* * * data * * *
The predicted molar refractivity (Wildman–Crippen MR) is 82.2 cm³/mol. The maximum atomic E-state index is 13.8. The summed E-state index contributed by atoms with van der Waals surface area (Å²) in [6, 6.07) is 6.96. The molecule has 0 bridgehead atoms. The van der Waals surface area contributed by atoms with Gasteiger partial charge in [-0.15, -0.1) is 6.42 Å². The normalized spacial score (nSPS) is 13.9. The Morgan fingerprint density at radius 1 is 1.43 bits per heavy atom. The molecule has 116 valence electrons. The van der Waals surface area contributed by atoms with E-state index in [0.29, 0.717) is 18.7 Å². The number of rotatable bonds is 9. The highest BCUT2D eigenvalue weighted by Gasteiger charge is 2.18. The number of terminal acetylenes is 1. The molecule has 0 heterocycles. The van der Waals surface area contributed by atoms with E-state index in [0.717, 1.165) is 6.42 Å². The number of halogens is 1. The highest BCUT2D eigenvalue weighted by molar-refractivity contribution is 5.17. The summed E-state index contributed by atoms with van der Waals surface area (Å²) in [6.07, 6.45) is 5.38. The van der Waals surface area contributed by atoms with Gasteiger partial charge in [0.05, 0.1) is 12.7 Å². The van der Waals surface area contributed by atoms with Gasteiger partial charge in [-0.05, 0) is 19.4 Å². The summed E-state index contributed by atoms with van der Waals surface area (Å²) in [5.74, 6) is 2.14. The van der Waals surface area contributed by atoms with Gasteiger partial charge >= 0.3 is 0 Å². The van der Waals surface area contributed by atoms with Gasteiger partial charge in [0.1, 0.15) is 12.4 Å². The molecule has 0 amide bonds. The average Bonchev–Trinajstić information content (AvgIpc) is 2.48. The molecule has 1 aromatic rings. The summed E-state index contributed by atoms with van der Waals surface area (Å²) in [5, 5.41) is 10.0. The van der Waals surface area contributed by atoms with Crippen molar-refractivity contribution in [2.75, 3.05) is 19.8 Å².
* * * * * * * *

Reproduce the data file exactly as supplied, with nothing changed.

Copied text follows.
The predicted molar refractivity (Wildman–Crippen MR) is 82.2 cm³/mol. The maximum atomic E-state index is 13.8. The summed E-state index contributed by atoms with van der Waals surface area (Å²) in [6, 6.07) is 6.96. The molecule has 0 bridgehead atoms. The van der Waals surface area contributed by atoms with Gasteiger partial charge in [-0.15, -0.1) is 6.42 Å². The normalized spacial score (nSPS) is 13.9. The Morgan fingerprint density at radius 1 is 1.43 bits per heavy atom. The molecule has 116 valence electrons. The van der Waals surface area contributed by atoms with E-state index in [0.29, 0.717) is 18.7 Å². The number of rotatable bonds is 9. The highest BCUT2D eigenvalue weighted by Gasteiger charge is 2.18. The number of terminal acetylenes is 1. The molecule has 0 heterocycles. The van der Waals surface area contributed by atoms with E-state index in [0.717, 1.165) is 6.42 Å². The number of halogens is 1. The highest BCUT2D eigenvalue weighted by molar-refractivity contribution is 5.17. The summed E-state index contributed by atoms with van der Waals surface area (Å²) in [6.07, 6.45) is 5.38. The van der Waals surface area contributed by atoms with Gasteiger partial charge in [0.05, 0.1) is 12.7 Å². The van der Waals surface area contributed by atoms with Gasteiger partial charge in [-0.05, 0) is 19.4 Å². The summed E-state index contributed by atoms with van der Waals surface area (Å²) in [5.74, 6) is 2.14. The van der Waals surface area contributed by atoms with Gasteiger partial charge >= 0.3 is 0 Å². The van der Waals surface area contributed by atoms with Gasteiger partial charge in [0.1, 0.15) is 12.4 Å². The molecule has 0 amide bonds. The average Bonchev–Trinajstić information content (AvgIpc) is 2.48. The molecule has 1 aromatic rings. The summed E-state index contributed by atoms with van der Waals surface area (Å²) in [5, 5.41) is 10.0. The van der Waals surface area contributed by atoms with Crippen molar-refractivity contribution in [2.75, 3.05) is 19.8 Å².